The initial success of the University of Notre Dame as an internationally renowned institution is due to the passion and dedication of her founder, the Rev. Edward Sorin, CSC. Located in the rural wilderness of Indiana, Notre Dame had many obstacles to over come and Sorin had many ingenious ideas for strengthening the fledgling school. In 1850, only eight years after the founding, Fr. Sorin asked the federal government to establish a post office at Notre Dame. Sorin’s request was granted in January 1851.
Besides bringing communications directly to campus, a government post office on campus literally put Notre Dame on the map. Sorin noted, “The profit [of a post office established at Notre Dame] is merely a sparing of money and of inconvenience [as opposed to using the South Bend post office], but there is another very valuable circumstance connected herewith: the passing of the stage coach regularly under the windows of the college. The house is daily becoming better known and the roads leading to it will have to be better cared for” [Chronicles of Notre Dame du Lac, page 100]. While Fr. Sorin was the Postmaster, the Holy Cross Brothers were the ones in charge of the distribution of mail at Notre Dame and Saint Mary’s College.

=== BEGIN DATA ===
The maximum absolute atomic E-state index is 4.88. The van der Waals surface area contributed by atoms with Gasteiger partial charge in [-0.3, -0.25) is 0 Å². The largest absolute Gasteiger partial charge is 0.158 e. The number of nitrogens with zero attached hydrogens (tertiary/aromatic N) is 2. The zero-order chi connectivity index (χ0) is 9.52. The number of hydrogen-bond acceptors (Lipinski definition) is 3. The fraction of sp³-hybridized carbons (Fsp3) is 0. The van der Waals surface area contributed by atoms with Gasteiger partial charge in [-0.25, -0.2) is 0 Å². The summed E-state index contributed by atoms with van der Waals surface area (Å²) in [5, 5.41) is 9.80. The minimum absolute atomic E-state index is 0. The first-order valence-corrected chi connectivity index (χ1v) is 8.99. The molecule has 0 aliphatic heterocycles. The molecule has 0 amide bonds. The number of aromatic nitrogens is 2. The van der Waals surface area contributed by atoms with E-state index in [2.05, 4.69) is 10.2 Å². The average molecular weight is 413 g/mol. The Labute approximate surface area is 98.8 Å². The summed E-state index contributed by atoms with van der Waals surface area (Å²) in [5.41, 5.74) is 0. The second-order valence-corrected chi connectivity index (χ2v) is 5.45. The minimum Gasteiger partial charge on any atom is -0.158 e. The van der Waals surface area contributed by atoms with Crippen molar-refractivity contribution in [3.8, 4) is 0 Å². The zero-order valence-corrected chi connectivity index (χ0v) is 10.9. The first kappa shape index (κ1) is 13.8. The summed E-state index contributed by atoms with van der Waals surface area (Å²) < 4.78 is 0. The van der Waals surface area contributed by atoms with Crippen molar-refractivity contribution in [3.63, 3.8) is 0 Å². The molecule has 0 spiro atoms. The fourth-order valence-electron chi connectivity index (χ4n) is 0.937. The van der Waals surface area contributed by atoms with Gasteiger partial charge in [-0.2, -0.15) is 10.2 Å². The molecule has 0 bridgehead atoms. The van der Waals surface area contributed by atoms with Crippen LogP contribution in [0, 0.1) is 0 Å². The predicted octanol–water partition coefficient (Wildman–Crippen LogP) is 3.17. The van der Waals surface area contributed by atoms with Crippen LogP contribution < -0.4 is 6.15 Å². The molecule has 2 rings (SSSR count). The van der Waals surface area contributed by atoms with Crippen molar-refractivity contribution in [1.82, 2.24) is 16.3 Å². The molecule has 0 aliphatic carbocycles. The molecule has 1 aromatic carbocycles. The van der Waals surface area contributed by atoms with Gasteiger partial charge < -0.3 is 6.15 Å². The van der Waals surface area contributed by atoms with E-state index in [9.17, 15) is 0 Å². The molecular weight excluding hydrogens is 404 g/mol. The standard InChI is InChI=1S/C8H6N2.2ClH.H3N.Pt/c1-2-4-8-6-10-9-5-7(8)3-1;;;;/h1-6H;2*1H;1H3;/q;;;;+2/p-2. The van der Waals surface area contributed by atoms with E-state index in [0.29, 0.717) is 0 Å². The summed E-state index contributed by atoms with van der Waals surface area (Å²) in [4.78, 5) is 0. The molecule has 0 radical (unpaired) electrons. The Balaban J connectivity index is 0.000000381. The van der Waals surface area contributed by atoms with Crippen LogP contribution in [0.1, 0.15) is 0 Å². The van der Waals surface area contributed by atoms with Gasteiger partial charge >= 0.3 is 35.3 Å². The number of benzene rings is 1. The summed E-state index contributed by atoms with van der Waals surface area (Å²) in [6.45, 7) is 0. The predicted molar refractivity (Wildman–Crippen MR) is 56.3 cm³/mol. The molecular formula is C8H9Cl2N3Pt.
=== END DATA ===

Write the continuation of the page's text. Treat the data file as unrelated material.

The fourth post office was dedicated in 1967 and was located south of the Law School Building near Main Circle. It remained in use until the construction of Hammes Mowbray Hall in 2004. This post office was razed and the space is now occupied by the addition to the Law School.
Hammes Mowbray Hall, which houses the current post office and security department, was built on the north side of campus near Stepan Center and the Power Plant in 2004. For the first time in nearly 150 years, a post office was not located near the main southern entrance of campus.
Chronicles of Notre Dame du Lac by Rev. Edward Sorin, CSC
University of Notre Dame: Portrait of History and Campus by Thomas J. Schlereth
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